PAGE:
For the past two years, on the Big Island of Hawaii, Cam Wurf has broken the Ironman bike course record. By pushing the pace and racing to his strengths, he’s caused others to crack and has entertained the triathlon masses. “I want to be part of the show and put others under pressure,” says Wurf. “The past two years, I think we’ve seen that. By pushing myself and others, we’ve seen results never seen before.”
Wurf grew up in Hobart, Tasmania, and got his start in high-level sport through rowing. “I did many sports when I was young,” says Wurf. “I did a few tris, but honestly, I was pretty bad at them. I loved doing them, but I was last more often than I would’ve liked.” So, when Wurf entered high school and showed potential as a rower, he set his sights on the Olympics.
The Olympic dream
By the age of 16, around the time of the 2000 Sydney Olympics, Wurf decided to go all-in. “I went full gas,” says Wurf. “After watching rowing in Sydney my desire to make the Olympics grew even bigger.”
At the 2003 World Rowing U23 Championships, Wurf rowed in the coxless four-man team that won gold. “Winning U23s was part of the process and a stepping stone to the Olympic team,” says Wurf.
At the 2004 Athens Olympics, Wurf got his shot and competed in the men’s lightweight double scull – they finished 16th. “Looking back, I should’ve appreciated it a bit more,” says Wurf.
For the next two years, Wurf competed on the international stage, earning strong results, but also suffering many injuries. “In 2006, we finished fourth at worlds, but we could’ve been on the podium,” says Wurf. During the 2006 season, Wurf battled a tendonitis issue in his wrist, and it affected his performance. “I blame myself for our fourth place finish. I was my fault, and my injury held us back.”
Wurf’s transition to professional cycling
As a way to cross train, Wurf did a lot of cycling. “Being in Europe and living around some professional cyclist like Ivan Basso and Michael Rogers, I did some riding when I wasn’t rowing,” says Wurf. During some time away from rowing, Wurf jumped into the Australian National Cycling Championships and didn’t look back. “It all happened really quick,” says Wurf.
By 2008 Wurf had cracked the professional ranks and remained in pro cycling until 2015. “I never settled into the pro cycling lifestyle,” says Wurf. “I loved the training, but I struggled to get results and I wasn’t performing at the level I knew I could.”
Becoming a Kona contender
In 2015, Wurf was still on contract with Cannondale and got an opportunity to get back into triathlons. “One day someone at Cannondale said, ‘why don’t you do some triathlons?'” says Wurf. “So, I did Ironman 70.3 Oceanside and made my Ironman debut at Ironman Canada in Whistler.”
At Ironman Canada, Wurf finished ninth overall, won the 30-34 age group and qualified for Kona. “I have never been so excited to pay a grand for a race entry,” says Wurf.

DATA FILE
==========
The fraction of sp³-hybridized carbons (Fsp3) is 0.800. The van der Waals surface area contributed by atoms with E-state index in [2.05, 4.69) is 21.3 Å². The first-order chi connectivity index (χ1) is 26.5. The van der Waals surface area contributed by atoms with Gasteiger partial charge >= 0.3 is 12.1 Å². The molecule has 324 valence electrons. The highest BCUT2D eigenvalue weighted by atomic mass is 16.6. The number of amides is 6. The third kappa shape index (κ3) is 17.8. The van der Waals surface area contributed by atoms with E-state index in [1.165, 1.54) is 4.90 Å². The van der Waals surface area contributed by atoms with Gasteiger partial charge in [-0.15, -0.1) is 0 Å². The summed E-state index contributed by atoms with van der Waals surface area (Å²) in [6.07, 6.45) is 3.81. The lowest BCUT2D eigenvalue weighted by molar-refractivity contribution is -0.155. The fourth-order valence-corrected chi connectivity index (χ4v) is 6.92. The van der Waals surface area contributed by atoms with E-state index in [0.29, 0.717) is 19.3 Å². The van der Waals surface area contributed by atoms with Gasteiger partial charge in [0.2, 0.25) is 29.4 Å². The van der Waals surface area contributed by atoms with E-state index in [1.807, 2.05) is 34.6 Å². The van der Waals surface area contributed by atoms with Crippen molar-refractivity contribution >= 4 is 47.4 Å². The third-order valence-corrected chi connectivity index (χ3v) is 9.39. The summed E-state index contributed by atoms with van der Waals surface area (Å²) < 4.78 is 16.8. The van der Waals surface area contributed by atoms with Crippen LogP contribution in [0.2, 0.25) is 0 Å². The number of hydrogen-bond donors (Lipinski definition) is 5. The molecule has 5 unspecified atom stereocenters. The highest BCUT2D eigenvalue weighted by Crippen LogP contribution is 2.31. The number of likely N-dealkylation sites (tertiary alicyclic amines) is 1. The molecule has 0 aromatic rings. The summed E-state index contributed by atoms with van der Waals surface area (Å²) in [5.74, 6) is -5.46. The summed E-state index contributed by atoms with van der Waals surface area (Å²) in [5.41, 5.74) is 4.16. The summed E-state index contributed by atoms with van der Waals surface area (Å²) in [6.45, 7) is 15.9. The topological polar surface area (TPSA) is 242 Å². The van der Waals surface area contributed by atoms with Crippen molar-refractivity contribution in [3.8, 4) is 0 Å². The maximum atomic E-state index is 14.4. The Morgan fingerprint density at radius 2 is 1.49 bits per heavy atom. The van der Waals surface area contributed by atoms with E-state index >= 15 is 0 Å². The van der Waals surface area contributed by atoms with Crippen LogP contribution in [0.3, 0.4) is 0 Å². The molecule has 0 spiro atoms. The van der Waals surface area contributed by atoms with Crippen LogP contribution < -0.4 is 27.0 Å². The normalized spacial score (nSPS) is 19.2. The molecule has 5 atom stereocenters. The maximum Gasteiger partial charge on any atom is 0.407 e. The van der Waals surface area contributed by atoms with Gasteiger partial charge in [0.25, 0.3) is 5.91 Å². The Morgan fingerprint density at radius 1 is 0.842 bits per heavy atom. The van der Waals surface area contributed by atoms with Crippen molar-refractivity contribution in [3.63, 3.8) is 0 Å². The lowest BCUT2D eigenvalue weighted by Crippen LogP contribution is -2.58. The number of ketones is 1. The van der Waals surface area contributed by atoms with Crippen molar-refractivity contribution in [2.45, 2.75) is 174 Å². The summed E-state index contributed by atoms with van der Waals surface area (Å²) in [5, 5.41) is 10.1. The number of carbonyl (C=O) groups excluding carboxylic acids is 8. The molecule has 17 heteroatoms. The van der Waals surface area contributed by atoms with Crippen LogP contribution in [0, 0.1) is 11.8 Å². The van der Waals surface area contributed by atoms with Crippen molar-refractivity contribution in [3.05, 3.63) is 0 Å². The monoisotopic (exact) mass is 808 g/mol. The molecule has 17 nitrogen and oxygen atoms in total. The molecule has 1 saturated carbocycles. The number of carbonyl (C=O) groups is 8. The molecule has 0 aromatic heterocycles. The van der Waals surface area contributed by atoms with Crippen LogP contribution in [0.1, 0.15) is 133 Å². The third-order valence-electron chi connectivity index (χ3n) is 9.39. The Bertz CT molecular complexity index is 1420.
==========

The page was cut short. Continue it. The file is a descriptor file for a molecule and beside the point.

Despite coming off of a foot fracture, Wurf competed at Kona. “It was an amazing experience. I remember seeing Jan (Frodeno) on the Queen K and being so impressed, but I wasn’t scared of him. That moment sparked something in me,” says Wurf. “I believed I could be a contender one day.”
Fast-forward to the 2017 Ironman World Championship, Wurf set the bike course record (4:12:54) on his Pinarello Bolide and finished 17th overall. In 2018, Wurf went faster (4:09:06), but the perfect race conditions put a wrench into his plans. “Everything I could control went well, but everything I couldn’t control didn’t go the way I was expecting,” says Wurf. “That mindset affected me and I learnt a lot from that experience.”
Related: The 10 best performances of 2018
So, what is the Kona bike course record holder up to now?
“Right now, I am training with G [Geraint Thomas, the 2018 Tour de France champion],” says Wurf. “It’s unreal. It doesn’t feel like work, it feels like a dream.” With a solid team surrounding him, Wurf has been putting extra time into his swim and run to match his bike. “This past year at Kona, my run got exposed more than it should’ve and I want to be ready in 2019.”
Related: Pinarello releases Bolide TR+
“I have the best support. My coach Tim Kerrison, my equipment – working with the Nike Breaking 2 Project and Pinarello Bolide TR+. I love the challenge of improving in all three sports,” says Wurf. The Australian also loves to race and train, and he doesn’t plan on changing that in 2019. “My progression has been pretty good. So, I’m not going to change my approach just because it’s a bit unorthodox.”
With his eyes on the top step at Kona in 2019, Wurf plans on starting his season in South Africa at the Ironman African Championship (April 7th).